Zika virus and complications

Zika is here to stay and remains a significant public health challenge

18 November 2016 -- Zika virus and associated consequences remain a significant public health challenge requiring intense action, but they no longer represent a Public Health Emergency of International Concern.


Mapping social science research for Zika virus response

Social science research is an essential part of effective risk communication and community engagement for responding effectively to the Zika outbreak. This interactive map allows you to gain overview of such research to input into the response.

Knowledge Attitudes and Practice (KAP) surveys and other social science research allows responders to rapidly obtain valuable and insightful information in order to tailor interventions to better address people's needs at community level.


Quarterly update of the Strategic Response Plan

26 October 2016 -- The first quarterly update of the Zika Strategic Response Plan (July 2016 to December 2017) includes the latest information on Zika across the globe as well as the resources needed to prepare for and respond to Zika virus and potential neurological complications.

As we continue to learn more about Zika virus, these updates aim to guide coordination and collaboration among WHO and its partners so that countries’ preparedness and response capacities are supported to the fullest extent possible.

A blood sample is collected for analysis in the Fiocruz laboratory in Pernambuco, Brazil

Zika Virus Research Agenda

25 October 2016 - Research and evidence are the foundation for sound health policies. The goal of the WHO Zika Virus Research Agenda is to support the generation of evidence needed to strengthen essential public health guidance and actions to prevent and limit the impact of Zika virus and its neurological complications. The agenda identifies critical areas of research where WHO is uniquely placed to implement or coordinate global activities.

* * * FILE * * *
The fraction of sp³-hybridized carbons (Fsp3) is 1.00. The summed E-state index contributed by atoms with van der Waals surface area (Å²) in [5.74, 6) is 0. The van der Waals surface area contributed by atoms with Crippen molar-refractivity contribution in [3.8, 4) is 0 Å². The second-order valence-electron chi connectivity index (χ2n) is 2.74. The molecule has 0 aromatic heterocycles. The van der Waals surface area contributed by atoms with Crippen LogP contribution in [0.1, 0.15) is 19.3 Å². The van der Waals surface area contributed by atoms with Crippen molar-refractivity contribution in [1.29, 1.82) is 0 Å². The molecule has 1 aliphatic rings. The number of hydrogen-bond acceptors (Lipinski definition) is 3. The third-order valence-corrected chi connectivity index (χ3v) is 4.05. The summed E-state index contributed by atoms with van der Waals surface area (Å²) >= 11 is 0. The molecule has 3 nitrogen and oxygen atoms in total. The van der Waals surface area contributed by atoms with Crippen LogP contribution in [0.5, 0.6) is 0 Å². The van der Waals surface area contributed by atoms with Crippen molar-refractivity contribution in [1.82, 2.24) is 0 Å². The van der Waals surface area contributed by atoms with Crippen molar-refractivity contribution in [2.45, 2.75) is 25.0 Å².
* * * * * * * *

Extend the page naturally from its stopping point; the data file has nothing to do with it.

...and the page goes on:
Prevention of sexual transmission of Zika virus

6 September 2016 -- The interim guidance on prevention of sexual transmission of Zika virus has been updated with new evidence and advice.

The primary transmission route of Zika virus is via the Aedes mosquito. However, mounting evidence has shown that sexual transmission of Zika virus is possible and more common than previously assumed. This is of concern due to an association between Zika virus infection and adverse pregnancy and fetal outcomes, including microcephaly, neurological complications and Guillain-Barré syndrome.


fact buffet

Long term comitment

18 Nov 2016WHO commits to sustained and robust long-term response to Zika as ‘public health emergency’ is lifted.

Statement from the Zika Emergency Committee

Situation report

69 countriesSince 2015, 69 countries and territories reported evidence of vector-borne Zika virus transmission.

Situation report

Global response

60 partnersMore than 60 global and local partners are participating in the Zika virus response.

Strategic Response Plan

Zika virus and complications

Zika virus

Guillain–Barré syndrome


Research and development

Zika: mapping the emerging evidence

WHO has compiled a list of freely-accessible external scientific resources relevant to Zika virus in the interest of promoting research and development

The history of Zika virus

The history of Zika virus timeline and article summarize the spread of Zika infection from the earliest discovery in 1947 to 2016. Zika virus infection appears to have changed in character while expanding its geographical range.

Zika virus quiz

Quiz on Zika virus

What can you do to you protect yourself?
Can Zika virus be transmitted through sex?
Can women transmit Zika virus to their fetuses during pregnancy or childbirth?
Find the answer to these questions and more by taking the Zika virus quiz.